Learning Outcomes – Moving From Evidence to Proof: New Directions for the Way We Think About Metrics
Learning Outcomes: All evaluation projects must provide more than the mere evidence of contribution. They must provide credible proof of a program’s connection to improvement in business measures.
Learning Outcomes: By Jack J. Phillips and Patti P. Phillips, 08/11/2011
A group of client relationship managers participate in a formal learning program to implement new selling skills. Six months after the program, sales improve, and the learning team presents the results to the vice president of sales. The senior executive responds, “An increase in sales is great, but how much of the improvement is connected to the new selling skills versus the other factors that also made a contribution?” Sound familiar?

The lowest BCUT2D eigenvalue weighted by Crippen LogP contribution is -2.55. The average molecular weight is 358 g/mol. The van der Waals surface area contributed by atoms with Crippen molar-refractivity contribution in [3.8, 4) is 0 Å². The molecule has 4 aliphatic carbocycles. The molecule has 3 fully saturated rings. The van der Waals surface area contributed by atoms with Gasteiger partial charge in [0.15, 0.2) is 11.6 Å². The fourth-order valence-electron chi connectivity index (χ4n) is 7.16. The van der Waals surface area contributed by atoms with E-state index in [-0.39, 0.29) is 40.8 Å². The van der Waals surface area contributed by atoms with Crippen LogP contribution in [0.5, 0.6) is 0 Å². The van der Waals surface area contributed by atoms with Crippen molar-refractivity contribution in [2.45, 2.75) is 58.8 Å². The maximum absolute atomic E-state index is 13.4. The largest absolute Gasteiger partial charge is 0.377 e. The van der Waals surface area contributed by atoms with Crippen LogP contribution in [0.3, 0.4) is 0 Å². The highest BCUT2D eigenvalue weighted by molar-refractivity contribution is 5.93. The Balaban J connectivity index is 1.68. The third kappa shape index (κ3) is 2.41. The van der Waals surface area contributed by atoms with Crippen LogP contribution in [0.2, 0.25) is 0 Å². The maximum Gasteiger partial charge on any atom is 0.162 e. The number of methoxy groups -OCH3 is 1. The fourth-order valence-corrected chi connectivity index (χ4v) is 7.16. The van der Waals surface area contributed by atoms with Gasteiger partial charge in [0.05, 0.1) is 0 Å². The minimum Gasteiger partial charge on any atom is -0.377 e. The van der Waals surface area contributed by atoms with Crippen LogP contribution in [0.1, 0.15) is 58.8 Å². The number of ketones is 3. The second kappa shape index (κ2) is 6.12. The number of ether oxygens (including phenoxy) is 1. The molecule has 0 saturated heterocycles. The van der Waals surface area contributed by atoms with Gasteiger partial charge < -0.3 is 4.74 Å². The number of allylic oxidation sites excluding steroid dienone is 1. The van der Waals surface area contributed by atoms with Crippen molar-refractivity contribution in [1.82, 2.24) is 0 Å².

The need for more
The need for a credible connection to the business has never been stronger. No longer does an improvement in business measures following a learning program call for learning and development accolades. Improvement can come from many factors. The key for showing the contribution of learning and development is to provide senior management with what they want—proof that your program is connected to the value you purport. They want you to isolate the effects of your programs. This article shows the myths and mysteries about this process and how it is being accomplished by thousands of learning professionals.
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